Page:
The Grahams were grateful for the Planning Commission’s support, even though the City Council needs to provide final approval. They pledged to keep up with maintenance and make improvements to the site, including adding a new paved parking lot.
“We want to have our business here in Faribault because we love this community,” added Megan. “We hope to be able to provide services that my husband is very good at to the local community.”
A majority of Rice County commissioners already favored a solo venture on an undeveloped piece of property, but after two Minnesota Department of Corrections officials on Tuesday told the board not to consider using space in Steele County’s detention center as a way to avoid building a new $49.2 million jail, the decision appears all but made.
“I don’t believe it’s a viable solution,” said Sarah Johnson, who works in enforcement and inspections for the DOC.
Near the end of a two-hour morning work session, four of the five commissioners said they believe a new jail is what’s best for Rice County. No vote on the matter is expected before April 27.
Commissioners Dave Miller and Steve Underdahl, who sat on a task force looking into options for expanding or replacing the jail, which the DOC flagged as having inadequate programming and recreation space, and threatened to limit the length of time it can house inmates, were convinced the best option is a new jail when a consultant’s recommendations were unveiled earlier this year. But at the urging of Commissioner Galen Malecha, the board then asked the task force to look into a possible collaboration with Steele County, which is undergoing a jail study of its own.
But unlike Rice, Steele County’s detention center in Owatonna is oversized and Steele County commissioners are considering using a portion of the center for something other than a jail.
“Just because they have more beds doesn’t mean you can use them for what you need,” said Johnson, explaining that not all jail beds are equal.
When inmates are brought into a jail facility they’re assessed and given a classification based on gender, security risk, and medical and mental health needs. The Department of Corrections requires that an inmate’s classification matches the classification of the bed they occupy: high security, special needs, etc.
Jen Pfeifer, Johnson’s DOC colleague, worked in Steele County for 20 years. Its detention center has eight special needs beds, she said, adding that that’s not enough for both Rice and Steele counties.
“The special needs beds were full every day I worked in Steele County. Every day,” she told the Rice County Board of Commissioners.
Rice County Administrator Sara Folsted said several members of the Jail Study Task Force met with two Steele County commissioner to discuss possible collaborations. On Tuesday afternoon she said that what they learned about available space in Steele County’s detention center and the potential for collaboration was shared by the DOC’s Johnson and Pfeifer.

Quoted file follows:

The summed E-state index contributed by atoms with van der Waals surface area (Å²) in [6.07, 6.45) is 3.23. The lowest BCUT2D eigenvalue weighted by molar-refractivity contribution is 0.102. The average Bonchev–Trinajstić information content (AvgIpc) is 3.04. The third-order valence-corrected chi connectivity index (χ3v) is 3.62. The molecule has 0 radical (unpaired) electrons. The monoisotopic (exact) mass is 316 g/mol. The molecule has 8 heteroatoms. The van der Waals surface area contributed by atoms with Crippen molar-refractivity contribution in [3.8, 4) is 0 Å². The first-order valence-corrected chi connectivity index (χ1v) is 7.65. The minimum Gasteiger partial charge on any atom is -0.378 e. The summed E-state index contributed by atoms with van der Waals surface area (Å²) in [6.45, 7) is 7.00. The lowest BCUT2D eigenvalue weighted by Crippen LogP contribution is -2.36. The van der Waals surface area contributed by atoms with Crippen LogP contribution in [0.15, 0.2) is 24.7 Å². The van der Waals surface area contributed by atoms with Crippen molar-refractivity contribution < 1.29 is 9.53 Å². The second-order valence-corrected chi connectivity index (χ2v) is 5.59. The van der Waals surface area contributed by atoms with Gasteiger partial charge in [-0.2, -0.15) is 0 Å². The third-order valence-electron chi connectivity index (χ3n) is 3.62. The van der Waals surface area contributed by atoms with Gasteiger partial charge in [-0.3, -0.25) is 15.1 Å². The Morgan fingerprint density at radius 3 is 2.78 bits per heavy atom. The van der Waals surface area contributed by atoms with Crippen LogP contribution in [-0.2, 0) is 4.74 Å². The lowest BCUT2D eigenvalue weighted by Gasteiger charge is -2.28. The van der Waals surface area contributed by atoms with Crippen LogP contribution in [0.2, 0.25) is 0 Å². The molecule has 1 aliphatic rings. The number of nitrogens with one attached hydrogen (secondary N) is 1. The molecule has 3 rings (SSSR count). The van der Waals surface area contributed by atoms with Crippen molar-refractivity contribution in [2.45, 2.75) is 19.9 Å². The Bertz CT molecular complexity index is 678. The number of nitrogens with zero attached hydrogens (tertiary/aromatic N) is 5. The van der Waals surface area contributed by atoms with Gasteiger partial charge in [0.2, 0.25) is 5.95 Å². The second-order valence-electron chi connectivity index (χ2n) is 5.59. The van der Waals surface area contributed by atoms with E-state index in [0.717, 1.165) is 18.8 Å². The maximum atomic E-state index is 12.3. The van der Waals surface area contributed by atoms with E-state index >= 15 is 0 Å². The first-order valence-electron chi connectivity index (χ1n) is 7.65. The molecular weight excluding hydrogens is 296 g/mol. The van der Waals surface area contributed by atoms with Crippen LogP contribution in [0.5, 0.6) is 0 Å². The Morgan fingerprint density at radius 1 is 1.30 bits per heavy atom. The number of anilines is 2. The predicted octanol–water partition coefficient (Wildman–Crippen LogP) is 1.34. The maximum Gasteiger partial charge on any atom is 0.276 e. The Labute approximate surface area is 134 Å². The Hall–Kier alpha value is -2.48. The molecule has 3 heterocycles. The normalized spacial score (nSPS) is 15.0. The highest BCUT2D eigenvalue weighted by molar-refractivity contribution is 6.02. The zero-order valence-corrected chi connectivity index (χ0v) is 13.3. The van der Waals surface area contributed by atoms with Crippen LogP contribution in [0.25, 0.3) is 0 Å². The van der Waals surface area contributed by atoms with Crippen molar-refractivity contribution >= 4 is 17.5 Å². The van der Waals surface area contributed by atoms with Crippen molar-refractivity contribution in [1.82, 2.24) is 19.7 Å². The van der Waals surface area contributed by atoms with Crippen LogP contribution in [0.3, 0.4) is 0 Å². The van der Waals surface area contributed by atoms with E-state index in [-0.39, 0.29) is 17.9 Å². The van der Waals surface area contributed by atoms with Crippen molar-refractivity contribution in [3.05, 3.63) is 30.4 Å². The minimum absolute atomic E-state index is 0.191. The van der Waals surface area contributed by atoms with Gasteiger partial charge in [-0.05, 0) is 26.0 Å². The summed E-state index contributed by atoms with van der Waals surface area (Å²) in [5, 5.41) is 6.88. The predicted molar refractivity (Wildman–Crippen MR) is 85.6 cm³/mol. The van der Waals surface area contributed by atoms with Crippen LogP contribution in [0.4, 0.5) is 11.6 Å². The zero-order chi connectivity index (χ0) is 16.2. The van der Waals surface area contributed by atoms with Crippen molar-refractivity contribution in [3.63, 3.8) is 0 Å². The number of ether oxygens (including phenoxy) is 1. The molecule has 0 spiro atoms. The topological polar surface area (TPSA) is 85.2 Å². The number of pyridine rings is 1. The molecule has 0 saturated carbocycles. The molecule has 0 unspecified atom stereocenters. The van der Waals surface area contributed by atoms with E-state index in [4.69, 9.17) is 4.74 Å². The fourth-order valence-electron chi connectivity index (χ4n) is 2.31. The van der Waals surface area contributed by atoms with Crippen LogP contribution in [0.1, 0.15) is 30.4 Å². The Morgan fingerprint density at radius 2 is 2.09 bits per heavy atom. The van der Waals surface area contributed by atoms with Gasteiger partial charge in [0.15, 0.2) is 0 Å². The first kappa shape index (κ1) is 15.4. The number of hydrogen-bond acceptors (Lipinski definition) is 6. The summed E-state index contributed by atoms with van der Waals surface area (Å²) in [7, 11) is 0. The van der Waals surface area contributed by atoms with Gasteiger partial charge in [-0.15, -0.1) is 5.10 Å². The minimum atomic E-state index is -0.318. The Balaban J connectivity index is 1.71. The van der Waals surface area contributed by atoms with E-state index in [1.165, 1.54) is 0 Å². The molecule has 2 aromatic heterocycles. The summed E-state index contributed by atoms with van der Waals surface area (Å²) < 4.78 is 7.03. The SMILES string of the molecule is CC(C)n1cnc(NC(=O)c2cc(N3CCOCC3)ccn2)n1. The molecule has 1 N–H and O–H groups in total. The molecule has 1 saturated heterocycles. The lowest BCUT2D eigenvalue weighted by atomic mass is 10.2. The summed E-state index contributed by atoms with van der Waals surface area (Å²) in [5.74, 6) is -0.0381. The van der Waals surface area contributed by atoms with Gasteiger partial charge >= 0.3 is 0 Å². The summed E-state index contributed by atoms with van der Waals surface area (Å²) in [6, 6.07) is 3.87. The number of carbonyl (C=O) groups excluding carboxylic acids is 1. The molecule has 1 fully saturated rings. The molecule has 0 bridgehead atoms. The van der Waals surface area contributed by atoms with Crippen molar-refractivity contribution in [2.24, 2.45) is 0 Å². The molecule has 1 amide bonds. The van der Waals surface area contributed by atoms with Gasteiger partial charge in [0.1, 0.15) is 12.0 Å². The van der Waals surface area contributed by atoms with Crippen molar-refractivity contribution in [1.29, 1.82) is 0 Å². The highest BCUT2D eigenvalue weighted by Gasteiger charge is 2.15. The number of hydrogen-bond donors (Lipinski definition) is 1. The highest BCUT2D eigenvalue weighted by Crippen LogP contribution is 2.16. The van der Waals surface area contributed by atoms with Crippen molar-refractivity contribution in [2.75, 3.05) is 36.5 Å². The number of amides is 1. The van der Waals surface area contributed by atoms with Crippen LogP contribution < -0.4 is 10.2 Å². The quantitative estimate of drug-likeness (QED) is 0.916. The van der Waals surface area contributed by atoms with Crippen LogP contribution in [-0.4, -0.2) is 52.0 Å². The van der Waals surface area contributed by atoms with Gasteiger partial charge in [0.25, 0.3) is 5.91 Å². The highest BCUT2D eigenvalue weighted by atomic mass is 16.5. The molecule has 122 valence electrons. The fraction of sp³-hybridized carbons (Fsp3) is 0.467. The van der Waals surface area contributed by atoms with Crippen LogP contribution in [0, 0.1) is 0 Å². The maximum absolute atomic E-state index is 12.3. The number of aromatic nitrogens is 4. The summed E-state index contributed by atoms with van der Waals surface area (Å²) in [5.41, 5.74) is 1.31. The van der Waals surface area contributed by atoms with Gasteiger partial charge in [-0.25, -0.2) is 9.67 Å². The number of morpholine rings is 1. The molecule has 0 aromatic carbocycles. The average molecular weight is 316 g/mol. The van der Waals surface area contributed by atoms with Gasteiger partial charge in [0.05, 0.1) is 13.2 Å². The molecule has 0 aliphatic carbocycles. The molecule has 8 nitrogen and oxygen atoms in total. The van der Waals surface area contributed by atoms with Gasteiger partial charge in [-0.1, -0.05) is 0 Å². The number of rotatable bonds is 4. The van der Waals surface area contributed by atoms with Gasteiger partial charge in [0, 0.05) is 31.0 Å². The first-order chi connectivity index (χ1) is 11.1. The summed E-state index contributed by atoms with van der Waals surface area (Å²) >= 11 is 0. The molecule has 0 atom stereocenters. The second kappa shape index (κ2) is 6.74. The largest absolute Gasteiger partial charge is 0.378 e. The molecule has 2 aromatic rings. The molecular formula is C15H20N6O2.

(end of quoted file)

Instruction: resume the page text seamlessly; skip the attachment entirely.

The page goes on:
It’s not just space. Utilizing space in Owatonna to house Rice County inmates would be a tremendous burden for law enforcement in Northfield, Dundas and Lonsdale, Northfield Police Chief Mark Elliott told the board. Transporting suspects to the Rice County Jail in Faribault now takes Northfield officers on average of 50 minutes round trip. A move to Owatonna would increase the trip to 90 minutes, leaving college city officers shorthanded for an even longer period of time. And, he said, it puts an officer and suspect on I-35 which is “notoriously hazardous in the winter.”
It’s also an equity issue, he said. Many inmates and their families would be even farther apart with a move to Owatonna. And with no intercity transit and a large number of inmates’ family members lacking their own transportation, support systems would be weakened.
Those support systems are paramount, he said, important for inmates and the children of inmates who want and need to see their parents.
“Distance and availability are real world problems,” he said.
The sticker shock of a $49 million price tag hasn’t worn off, said Rice County Commissioner Dave Miller. But he and three of his colleagues expressed support for a brand new jail. Consultants working with the task force introduced two additional options Tuesday.
One involved constructing a new jail and remodeling the current law enforcement center for the Sheriff’s Office’s needs at a cost of $46.6 million. The other would have let the facility house inmates for up to 90 days at a cost of $44.3 million. Inmates needing to be housed longer than that would need to go to another jail, which would bring an additional cost. Rice County Sheriff Troy Dunn estimated that at $500,000 annually in late 2019.
Commissioner Malecha, unsatisfied with the results, felt the outcome was predetermined.
“I don’t think we gave it our best effort,” he said. “There were too many influences who wanted a new jail.”
While Miller bristled at the suggestion, Underdahl reiterated his comments from prior meetings, saying he initially felt a new jail was the last on his list of options.
“Education has opened my eyes,” he said of his work on the Jail Study Task Force.
Malecha, undeterred, pressed for a pair of public input sessions. Those are set for 8:30 a.m. and 6:30 p.m. Tuesday, April 20.